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Homeland Security

Backgrounder: State Sponsors: Iran

Council on Foreign Relations

Updated: August 2007

Introduction

The Islamic Republic of Iran, led by fundamentalists Mahmoud Ahmadinejad and Ayatollah Ali Khamenei, poses a serious security concern to the international community. Iran’s recent declarations that it has successfully enriched uranium and developed new missile technology, along with its continued support for terrorist organizations, lend strength to U.S. Secretary of State Condoleezza Rice’s assertion that Iran is a “central banker for terrorism.”

Does Iran sponsor terrorism?

Yes. The U.S. State Department has called Iran the world’s “most active state sponsor of terrorism.” Iran continues to provide funding, weapons, training, and sanctuary to numerous terrorist groups based in the Middle East and elsewhere. In March 2006, U.S. Secretary of State Condoleezza Rice said, “Iran has been the country that has been in many ways a kind of central banker for terrorism in important regions like Lebanon through Hezbollah in the Middle East, in the Palestinian Territories, and we have deep concerns about what Iran is doing in the south of Iraq.”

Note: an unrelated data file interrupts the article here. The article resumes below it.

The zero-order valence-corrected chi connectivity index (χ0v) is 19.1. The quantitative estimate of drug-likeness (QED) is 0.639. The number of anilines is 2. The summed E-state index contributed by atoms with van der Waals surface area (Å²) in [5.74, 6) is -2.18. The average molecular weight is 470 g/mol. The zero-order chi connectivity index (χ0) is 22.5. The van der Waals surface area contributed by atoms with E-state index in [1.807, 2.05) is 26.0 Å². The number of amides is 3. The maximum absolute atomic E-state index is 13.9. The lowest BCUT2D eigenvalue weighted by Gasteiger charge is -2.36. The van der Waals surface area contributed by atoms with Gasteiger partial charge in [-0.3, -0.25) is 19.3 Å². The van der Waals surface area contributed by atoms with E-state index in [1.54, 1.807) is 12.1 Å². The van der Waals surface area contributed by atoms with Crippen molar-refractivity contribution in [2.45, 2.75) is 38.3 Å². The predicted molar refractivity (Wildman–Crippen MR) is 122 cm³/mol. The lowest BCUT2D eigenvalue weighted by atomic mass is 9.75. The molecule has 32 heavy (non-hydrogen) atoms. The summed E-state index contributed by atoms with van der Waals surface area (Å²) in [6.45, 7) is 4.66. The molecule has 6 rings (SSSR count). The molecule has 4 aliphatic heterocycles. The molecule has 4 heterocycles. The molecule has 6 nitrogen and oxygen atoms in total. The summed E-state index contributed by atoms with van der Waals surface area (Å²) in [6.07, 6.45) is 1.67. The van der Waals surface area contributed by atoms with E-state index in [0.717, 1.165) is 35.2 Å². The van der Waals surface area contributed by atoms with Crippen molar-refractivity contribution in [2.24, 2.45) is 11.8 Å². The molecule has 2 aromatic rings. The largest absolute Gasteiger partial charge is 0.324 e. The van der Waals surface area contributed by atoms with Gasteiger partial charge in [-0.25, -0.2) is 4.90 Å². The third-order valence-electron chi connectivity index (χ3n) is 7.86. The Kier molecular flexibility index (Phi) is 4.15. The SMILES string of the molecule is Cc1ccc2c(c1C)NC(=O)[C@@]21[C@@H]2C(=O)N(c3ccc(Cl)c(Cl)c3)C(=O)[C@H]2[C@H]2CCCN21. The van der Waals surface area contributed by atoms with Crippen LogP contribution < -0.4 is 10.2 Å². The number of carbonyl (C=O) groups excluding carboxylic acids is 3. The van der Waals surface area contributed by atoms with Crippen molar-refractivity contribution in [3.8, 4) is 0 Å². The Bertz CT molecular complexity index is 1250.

U.S. Director of National Intelligence Michael McConnell tells CFR.org there is “overwhelming evidence” that Iran supports terrorists in Iraq and “compelling” evidence that it does the same in Afghanistan. For these reasons, Secretary Rice suggested in August 2007 that the United States would consider adding Iran’s Revolutionary Guard to its list of foreign terrorist organizations.

What sort of government rules Iran?

Since a 1979 revolution led by the Ayatollah Khomeini toppled the American-backed regime of Shah Mohammad Reza Pahlavi, the country has been governed by Shiite Muslim clerics committed to a stern interpretation of Islamic law. Iran today has two main leaders: Mahmoud Ahmadinejad is the popularly elected president and Ayatollah Ali Khamenei is the supreme leader.


Read the rest of this article on the cfr.org website.


Copyright 2007 by the Council on Foreign Relations. This material is republished on GlobalSecurity.org with specific permission from the cfr.org. Reprint and republication queries for this article should be directed to cfr.org.



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